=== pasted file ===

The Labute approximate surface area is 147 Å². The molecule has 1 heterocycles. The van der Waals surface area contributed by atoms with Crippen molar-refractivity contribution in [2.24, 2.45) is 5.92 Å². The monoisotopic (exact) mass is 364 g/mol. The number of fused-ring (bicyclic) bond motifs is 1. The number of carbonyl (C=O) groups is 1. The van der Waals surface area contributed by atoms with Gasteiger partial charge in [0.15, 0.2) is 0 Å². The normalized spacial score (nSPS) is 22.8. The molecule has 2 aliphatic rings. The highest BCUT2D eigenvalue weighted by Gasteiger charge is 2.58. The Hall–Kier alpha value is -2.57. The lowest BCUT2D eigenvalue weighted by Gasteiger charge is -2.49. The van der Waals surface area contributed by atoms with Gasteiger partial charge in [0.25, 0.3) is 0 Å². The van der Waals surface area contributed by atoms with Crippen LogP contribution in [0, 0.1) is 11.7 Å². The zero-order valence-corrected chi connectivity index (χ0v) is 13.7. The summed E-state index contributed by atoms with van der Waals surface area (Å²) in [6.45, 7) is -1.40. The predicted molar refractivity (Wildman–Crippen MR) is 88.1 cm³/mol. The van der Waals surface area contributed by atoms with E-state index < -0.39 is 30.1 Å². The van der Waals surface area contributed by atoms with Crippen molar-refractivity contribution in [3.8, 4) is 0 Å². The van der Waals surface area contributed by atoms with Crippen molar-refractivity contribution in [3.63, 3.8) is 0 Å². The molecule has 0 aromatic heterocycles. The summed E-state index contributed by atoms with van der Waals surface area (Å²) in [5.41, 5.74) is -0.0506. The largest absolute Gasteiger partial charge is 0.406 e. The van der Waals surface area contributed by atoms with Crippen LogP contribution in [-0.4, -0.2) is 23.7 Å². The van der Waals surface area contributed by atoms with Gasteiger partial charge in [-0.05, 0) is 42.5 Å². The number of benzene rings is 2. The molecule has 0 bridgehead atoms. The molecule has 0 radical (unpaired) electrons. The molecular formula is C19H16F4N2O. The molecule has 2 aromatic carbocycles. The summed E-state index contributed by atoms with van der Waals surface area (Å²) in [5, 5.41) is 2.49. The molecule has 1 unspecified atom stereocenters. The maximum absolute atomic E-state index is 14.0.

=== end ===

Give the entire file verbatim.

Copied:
The Labute approximate surface area is 147 Å². The molecule has 1 heterocycles. The van der Waals surface area contributed by atoms with Crippen molar-refractivity contribution in [2.24, 2.45) is 5.92 Å². The monoisotopic (exact) mass is 364 g/mol. The number of fused-ring (bicyclic) bond motifs is 1. The number of carbonyl (C=O) groups is 1. The van der Waals surface area contributed by atoms with Gasteiger partial charge in [0.15, 0.2) is 0 Å². The normalized spacial score (nSPS) is 22.8. The molecule has 2 aliphatic rings. The highest BCUT2D eigenvalue weighted by Gasteiger charge is 2.58. The Hall–Kier alpha value is -2.57. The lowest BCUT2D eigenvalue weighted by Gasteiger charge is -2.49. The van der Waals surface area contributed by atoms with Gasteiger partial charge in [0.25, 0.3) is 0 Å². The van der Waals surface area contributed by atoms with Crippen LogP contribution in [0, 0.1) is 11.7 Å². The zero-order valence-corrected chi connectivity index (χ0v) is 13.7. The summed E-state index contributed by atoms with van der Waals surface area (Å²) in [6.45, 7) is -1.40. The predicted molar refractivity (Wildman–Crippen MR) is 88.1 cm³/mol. The van der Waals surface area contributed by atoms with E-state index < -0.39 is 30.1 Å². The van der Waals surface area contributed by atoms with Crippen molar-refractivity contribution in [3.8, 4) is 0 Å². The van der Waals surface area contributed by atoms with Crippen molar-refractivity contribution in [3.63, 3.8) is 0 Å². The molecule has 0 aromatic heterocycles. The summed E-state index contributed by atoms with van der Waals surface area (Å²) in [5.41, 5.74) is -0.0506. The largest absolute Gasteiger partial charge is 0.406 e. The van der Waals surface area contributed by atoms with Crippen LogP contribution in [-0.4, -0.2) is 23.7 Å². The van der Waals surface area contributed by atoms with Gasteiger partial charge in [-0.05, 0) is 42.5 Å². The number of benzene rings is 2. The molecule has 0 bridgehead atoms. The molecule has 0 radical (unpaired) electrons. The molecular formula is C19H16F4N2O. The molecule has 2 aromatic carbocycles. The summed E-state index contributed by atoms with van der Waals surface area (Å²) in [5, 5.41) is 2.49. The molecule has 1 unspecified atom stereocenters. The maximum absolute atomic E-state index is 14.0.